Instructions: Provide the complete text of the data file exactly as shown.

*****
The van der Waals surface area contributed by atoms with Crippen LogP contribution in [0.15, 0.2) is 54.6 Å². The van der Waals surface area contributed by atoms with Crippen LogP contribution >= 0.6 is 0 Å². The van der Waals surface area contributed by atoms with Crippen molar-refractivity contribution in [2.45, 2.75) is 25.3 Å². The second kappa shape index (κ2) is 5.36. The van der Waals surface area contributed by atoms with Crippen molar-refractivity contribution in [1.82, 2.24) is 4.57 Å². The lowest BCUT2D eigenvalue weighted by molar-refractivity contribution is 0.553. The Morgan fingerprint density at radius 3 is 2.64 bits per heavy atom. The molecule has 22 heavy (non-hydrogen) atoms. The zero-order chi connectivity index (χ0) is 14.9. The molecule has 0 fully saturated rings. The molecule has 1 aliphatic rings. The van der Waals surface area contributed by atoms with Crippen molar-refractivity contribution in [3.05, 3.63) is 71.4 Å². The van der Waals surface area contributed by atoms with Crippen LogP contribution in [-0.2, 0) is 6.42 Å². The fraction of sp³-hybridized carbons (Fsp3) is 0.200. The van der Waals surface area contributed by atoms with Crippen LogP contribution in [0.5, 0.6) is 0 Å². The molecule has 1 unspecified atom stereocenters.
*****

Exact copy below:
The van der Waals surface area contributed by atoms with Crippen LogP contribution in [0.15, 0.2) is 54.6 Å². The van der Waals surface area contributed by atoms with Crippen LogP contribution >= 0.6 is 0 Å². The van der Waals surface area contributed by atoms with Crippen molar-refractivity contribution in [2.45, 2.75) is 25.3 Å². The second kappa shape index (κ2) is 5.36. The van der Waals surface area contributed by atoms with Crippen molar-refractivity contribution in [1.82, 2.24) is 4.57 Å². The lowest BCUT2D eigenvalue weighted by molar-refractivity contribution is 0.553. The Morgan fingerprint density at radius 3 is 2.64 bits per heavy atom. The molecule has 22 heavy (non-hydrogen) atoms. The zero-order chi connectivity index (χ0) is 14.9. The molecule has 0 fully saturated rings. The molecule has 1 aliphatic rings. The van der Waals surface area contributed by atoms with Crippen molar-refractivity contribution in [3.05, 3.63) is 71.4 Å². The van der Waals surface area contributed by atoms with Crippen LogP contribution in [-0.2, 0) is 6.42 Å². The fraction of sp³-hybridized carbons (Fsp3) is 0.200. The van der Waals surface area contributed by atoms with Crippen LogP contribution in [0.5, 0.6) is 0 Å². The molecule has 1 unspecified atom stereocenters.